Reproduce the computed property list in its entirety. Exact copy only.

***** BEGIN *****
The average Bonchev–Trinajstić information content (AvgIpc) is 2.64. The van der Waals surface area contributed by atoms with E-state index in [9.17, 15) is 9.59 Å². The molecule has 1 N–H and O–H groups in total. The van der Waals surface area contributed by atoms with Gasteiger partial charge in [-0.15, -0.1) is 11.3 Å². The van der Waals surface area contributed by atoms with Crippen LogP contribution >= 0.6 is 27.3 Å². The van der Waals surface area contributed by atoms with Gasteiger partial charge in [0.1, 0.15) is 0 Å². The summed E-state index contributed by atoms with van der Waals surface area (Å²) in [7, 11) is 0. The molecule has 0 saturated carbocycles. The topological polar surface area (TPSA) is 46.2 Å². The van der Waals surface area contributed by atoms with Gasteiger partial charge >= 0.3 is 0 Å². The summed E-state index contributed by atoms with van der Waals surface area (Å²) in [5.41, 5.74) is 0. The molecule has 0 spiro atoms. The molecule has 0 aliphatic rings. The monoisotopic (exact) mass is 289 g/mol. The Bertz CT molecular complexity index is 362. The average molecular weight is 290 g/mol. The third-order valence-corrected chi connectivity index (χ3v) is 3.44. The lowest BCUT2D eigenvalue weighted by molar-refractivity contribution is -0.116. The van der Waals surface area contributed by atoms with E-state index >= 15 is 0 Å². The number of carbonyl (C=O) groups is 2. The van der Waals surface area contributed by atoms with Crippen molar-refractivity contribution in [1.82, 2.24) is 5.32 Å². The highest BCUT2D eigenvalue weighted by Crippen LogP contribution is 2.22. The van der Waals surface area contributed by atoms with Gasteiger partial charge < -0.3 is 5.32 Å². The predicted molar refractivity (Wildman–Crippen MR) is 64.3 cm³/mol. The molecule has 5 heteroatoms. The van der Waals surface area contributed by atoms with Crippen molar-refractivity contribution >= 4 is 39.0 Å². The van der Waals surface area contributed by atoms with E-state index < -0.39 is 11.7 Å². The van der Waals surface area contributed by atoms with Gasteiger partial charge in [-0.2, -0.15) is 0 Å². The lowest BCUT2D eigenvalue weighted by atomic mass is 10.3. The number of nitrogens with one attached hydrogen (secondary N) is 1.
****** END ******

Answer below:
The average Bonchev–Trinajstić information content (AvgIpc) is 2.64. The van der Waals surface area contributed by atoms with E-state index in [9.17, 15) is 9.59 Å². The molecule has 1 N–H and O–H groups in total. The van der Waals surface area contributed by atoms with Gasteiger partial charge in [-0.15, -0.1) is 11.3 Å². The van der Waals surface area contributed by atoms with Crippen LogP contribution >= 0.6 is 27.3 Å². The van der Waals surface area contributed by atoms with Gasteiger partial charge in [0.1, 0.15) is 0 Å². The summed E-state index contributed by atoms with van der Waals surface area (Å²) in [7, 11) is 0. The molecule has 0 saturated carbocycles. The topological polar surface area (TPSA) is 46.2 Å². The van der Waals surface area contributed by atoms with Gasteiger partial charge >= 0.3 is 0 Å². The summed E-state index contributed by atoms with van der Waals surface area (Å²) in [5.41, 5.74) is 0. The molecule has 0 spiro atoms. The molecule has 0 aliphatic rings. The monoisotopic (exact) mass is 289 g/mol. The Bertz CT molecular complexity index is 362. The average molecular weight is 290 g/mol. The third-order valence-corrected chi connectivity index (χ3v) is 3.44. The lowest BCUT2D eigenvalue weighted by molar-refractivity contribution is -0.116. The van der Waals surface area contributed by atoms with E-state index >= 15 is 0 Å². The number of carbonyl (C=O) groups is 2. The van der Waals surface area contributed by atoms with Crippen molar-refractivity contribution in [1.82, 2.24) is 5.32 Å². The highest BCUT2D eigenvalue weighted by Crippen LogP contribution is 2.22. The van der Waals surface area contributed by atoms with Gasteiger partial charge < -0.3 is 5.32 Å². The predicted molar refractivity (Wildman–Crippen MR) is 64.3 cm³/mol. The molecule has 5 heteroatoms. The van der Waals surface area contributed by atoms with Crippen molar-refractivity contribution >= 4 is 39.0 Å². The van der Waals surface area contributed by atoms with E-state index < -0.39 is 11.7 Å². The van der Waals surface area contributed by atoms with Gasteiger partial charge in [-0.2, -0.15) is 0 Å². The lowest BCUT2D eigenvalue weighted by atomic mass is 10.3. The number of nitrogens with one attached hydrogen (secondary N) is 1.